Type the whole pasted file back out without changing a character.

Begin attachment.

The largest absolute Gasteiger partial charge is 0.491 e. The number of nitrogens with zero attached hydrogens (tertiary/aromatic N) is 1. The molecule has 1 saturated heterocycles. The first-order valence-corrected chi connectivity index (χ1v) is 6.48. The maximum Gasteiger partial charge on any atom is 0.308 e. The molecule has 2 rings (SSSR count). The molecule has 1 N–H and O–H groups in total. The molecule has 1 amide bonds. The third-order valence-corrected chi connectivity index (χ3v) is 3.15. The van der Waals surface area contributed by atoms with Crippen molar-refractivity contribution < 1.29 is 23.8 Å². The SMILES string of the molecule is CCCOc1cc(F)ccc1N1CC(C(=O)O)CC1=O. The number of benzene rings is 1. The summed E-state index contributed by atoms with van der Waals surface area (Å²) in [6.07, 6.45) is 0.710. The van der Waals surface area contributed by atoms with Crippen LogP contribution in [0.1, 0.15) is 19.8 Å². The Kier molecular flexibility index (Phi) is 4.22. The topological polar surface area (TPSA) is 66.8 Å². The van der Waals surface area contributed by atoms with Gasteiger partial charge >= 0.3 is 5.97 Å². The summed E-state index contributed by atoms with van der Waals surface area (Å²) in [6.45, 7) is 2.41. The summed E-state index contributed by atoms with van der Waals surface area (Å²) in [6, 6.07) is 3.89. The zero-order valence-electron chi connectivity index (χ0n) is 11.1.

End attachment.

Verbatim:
The largest absolute Gasteiger partial charge is 0.491 e. The number of nitrogens with zero attached hydrogens (tertiary/aromatic N) is 1. The molecule has 1 saturated heterocycles. The first-order valence-corrected chi connectivity index (χ1v) is 6.48. The maximum Gasteiger partial charge on any atom is 0.308 e. The molecule has 2 rings (SSSR count). The molecule has 1 N–H and O–H groups in total. The molecule has 1 amide bonds. The third-order valence-corrected chi connectivity index (χ3v) is 3.15. The van der Waals surface area contributed by atoms with Crippen molar-refractivity contribution < 1.29 is 23.8 Å². The SMILES string of the molecule is CCCOc1cc(F)ccc1N1CC(C(=O)O)CC1=O. The number of benzene rings is 1. The summed E-state index contributed by atoms with van der Waals surface area (Å²) in [6.07, 6.45) is 0.710. The van der Waals surface area contributed by atoms with Crippen LogP contribution in [0.1, 0.15) is 19.8 Å². The Kier molecular flexibility index (Phi) is 4.22. The topological polar surface area (TPSA) is 66.8 Å². The van der Waals surface area contributed by atoms with Gasteiger partial charge >= 0.3 is 5.97 Å². The summed E-state index contributed by atoms with van der Waals surface area (Å²) in [6.45, 7) is 2.41. The summed E-state index contributed by atoms with van der Waals surface area (Å²) in [6, 6.07) is 3.89. The zero-order valence-electron chi connectivity index (χ0n) is 11.1.